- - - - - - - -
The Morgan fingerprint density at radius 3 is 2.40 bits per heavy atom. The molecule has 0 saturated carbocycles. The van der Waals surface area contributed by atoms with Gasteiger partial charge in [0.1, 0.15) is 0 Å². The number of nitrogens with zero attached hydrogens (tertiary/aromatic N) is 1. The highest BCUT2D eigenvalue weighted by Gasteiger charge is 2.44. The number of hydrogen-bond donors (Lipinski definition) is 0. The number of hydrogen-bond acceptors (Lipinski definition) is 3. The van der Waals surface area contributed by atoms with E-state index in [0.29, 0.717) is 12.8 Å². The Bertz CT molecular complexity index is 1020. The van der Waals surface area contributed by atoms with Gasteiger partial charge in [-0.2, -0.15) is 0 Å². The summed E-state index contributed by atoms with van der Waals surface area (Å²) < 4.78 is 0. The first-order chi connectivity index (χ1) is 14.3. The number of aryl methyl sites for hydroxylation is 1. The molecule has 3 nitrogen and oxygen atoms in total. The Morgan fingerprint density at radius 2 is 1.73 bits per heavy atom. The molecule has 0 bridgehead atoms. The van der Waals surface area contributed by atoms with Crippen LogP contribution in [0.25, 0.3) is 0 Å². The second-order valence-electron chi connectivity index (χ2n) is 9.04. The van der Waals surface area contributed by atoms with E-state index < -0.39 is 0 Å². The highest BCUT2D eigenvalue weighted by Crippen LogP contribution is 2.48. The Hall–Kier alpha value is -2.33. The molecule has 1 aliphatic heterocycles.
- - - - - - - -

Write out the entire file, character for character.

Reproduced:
The Morgan fingerprint density at radius 3 is 2.40 bits per heavy atom. The molecule has 0 saturated carbocycles. The van der Waals surface area contributed by atoms with Gasteiger partial charge in [0.1, 0.15) is 0 Å². The number of nitrogens with zero attached hydrogens (tertiary/aromatic N) is 1. The highest BCUT2D eigenvalue weighted by Gasteiger charge is 2.44. The number of hydrogen-bond donors (Lipinski definition) is 0. The number of hydrogen-bond acceptors (Lipinski definition) is 3. The van der Waals surface area contributed by atoms with E-state index in [0.29, 0.717) is 12.8 Å². The Bertz CT molecular complexity index is 1020. The van der Waals surface area contributed by atoms with Gasteiger partial charge in [-0.2, -0.15) is 0 Å². The summed E-state index contributed by atoms with van der Waals surface area (Å²) < 4.78 is 0. The first-order chi connectivity index (χ1) is 14.3. The number of aryl methyl sites for hydroxylation is 1. The molecule has 3 nitrogen and oxygen atoms in total. The Morgan fingerprint density at radius 2 is 1.73 bits per heavy atom. The molecule has 0 bridgehead atoms. The van der Waals surface area contributed by atoms with Crippen LogP contribution in [0.25, 0.3) is 0 Å². The second-order valence-electron chi connectivity index (χ2n) is 9.04. The van der Waals surface area contributed by atoms with E-state index < -0.39 is 0 Å². The highest BCUT2D eigenvalue weighted by Crippen LogP contribution is 2.48. The Hall–Kier alpha value is -2.33. The molecule has 1 aliphatic heterocycles.